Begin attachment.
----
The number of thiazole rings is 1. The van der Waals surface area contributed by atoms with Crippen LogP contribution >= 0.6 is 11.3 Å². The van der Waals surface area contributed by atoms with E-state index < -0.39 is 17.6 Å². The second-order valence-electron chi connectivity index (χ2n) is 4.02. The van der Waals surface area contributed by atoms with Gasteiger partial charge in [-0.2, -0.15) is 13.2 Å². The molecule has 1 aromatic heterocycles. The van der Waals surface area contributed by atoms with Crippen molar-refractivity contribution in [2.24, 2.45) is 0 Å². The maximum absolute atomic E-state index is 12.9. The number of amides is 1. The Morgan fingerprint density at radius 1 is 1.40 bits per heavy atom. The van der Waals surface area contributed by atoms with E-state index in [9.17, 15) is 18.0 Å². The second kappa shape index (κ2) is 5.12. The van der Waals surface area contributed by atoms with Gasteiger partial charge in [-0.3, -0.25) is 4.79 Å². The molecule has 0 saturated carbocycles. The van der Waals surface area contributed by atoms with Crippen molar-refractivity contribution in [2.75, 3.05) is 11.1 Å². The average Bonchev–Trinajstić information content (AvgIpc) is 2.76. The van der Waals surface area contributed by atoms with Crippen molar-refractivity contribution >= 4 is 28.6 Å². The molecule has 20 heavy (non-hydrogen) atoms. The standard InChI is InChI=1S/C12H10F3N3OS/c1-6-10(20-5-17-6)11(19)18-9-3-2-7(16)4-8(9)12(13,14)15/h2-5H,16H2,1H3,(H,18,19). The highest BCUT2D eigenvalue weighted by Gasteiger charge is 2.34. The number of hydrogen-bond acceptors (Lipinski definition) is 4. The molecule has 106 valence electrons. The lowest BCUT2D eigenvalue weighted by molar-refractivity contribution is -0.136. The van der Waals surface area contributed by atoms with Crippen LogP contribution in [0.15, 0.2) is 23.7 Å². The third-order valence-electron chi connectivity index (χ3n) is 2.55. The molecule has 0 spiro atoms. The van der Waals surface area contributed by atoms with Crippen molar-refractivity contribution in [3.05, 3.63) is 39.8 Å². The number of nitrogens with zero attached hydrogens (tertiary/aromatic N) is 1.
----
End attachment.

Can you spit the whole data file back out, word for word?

The number of thiazole rings is 1. The van der Waals surface area contributed by atoms with Crippen LogP contribution >= 0.6 is 11.3 Å². The van der Waals surface area contributed by atoms with E-state index < -0.39 is 17.6 Å². The second-order valence-electron chi connectivity index (χ2n) is 4.02. The van der Waals surface area contributed by atoms with Gasteiger partial charge in [-0.2, -0.15) is 13.2 Å². The molecule has 1 aromatic heterocycles. The van der Waals surface area contributed by atoms with Crippen molar-refractivity contribution in [2.24, 2.45) is 0 Å². The maximum absolute atomic E-state index is 12.9. The number of amides is 1. The Morgan fingerprint density at radius 1 is 1.40 bits per heavy atom. The van der Waals surface area contributed by atoms with E-state index in [9.17, 15) is 18.0 Å². The second kappa shape index (κ2) is 5.12. The van der Waals surface area contributed by atoms with Gasteiger partial charge in [-0.3, -0.25) is 4.79 Å². The molecule has 0 saturated carbocycles. The van der Waals surface area contributed by atoms with Crippen molar-refractivity contribution in [2.75, 3.05) is 11.1 Å². The average Bonchev–Trinajstić information content (AvgIpc) is 2.76. The van der Waals surface area contributed by atoms with Crippen molar-refractivity contribution >= 4 is 28.6 Å². The molecule has 20 heavy (non-hydrogen) atoms. The standard InChI is InChI=1S/C12H10F3N3OS/c1-6-10(20-5-17-6)11(19)18-9-3-2-7(16)4-8(9)12(13,14)15/h2-5H,16H2,1H3,(H,18,19). The highest BCUT2D eigenvalue weighted by Gasteiger charge is 2.34. The number of hydrogen-bond acceptors (Lipinski definition) is 4. The molecule has 106 valence electrons. The lowest BCUT2D eigenvalue weighted by molar-refractivity contribution is -0.136. The van der Waals surface area contributed by atoms with Crippen LogP contribution in [0.15, 0.2) is 23.7 Å². The third-order valence-electron chi connectivity index (χ3n) is 2.55. The molecule has 0 spiro atoms. The van der Waals surface area contributed by atoms with Crippen molar-refractivity contribution in [3.05, 3.63) is 39.8 Å². The number of nitrogens with zero attached hydrogens (tertiary/aromatic N) is 1.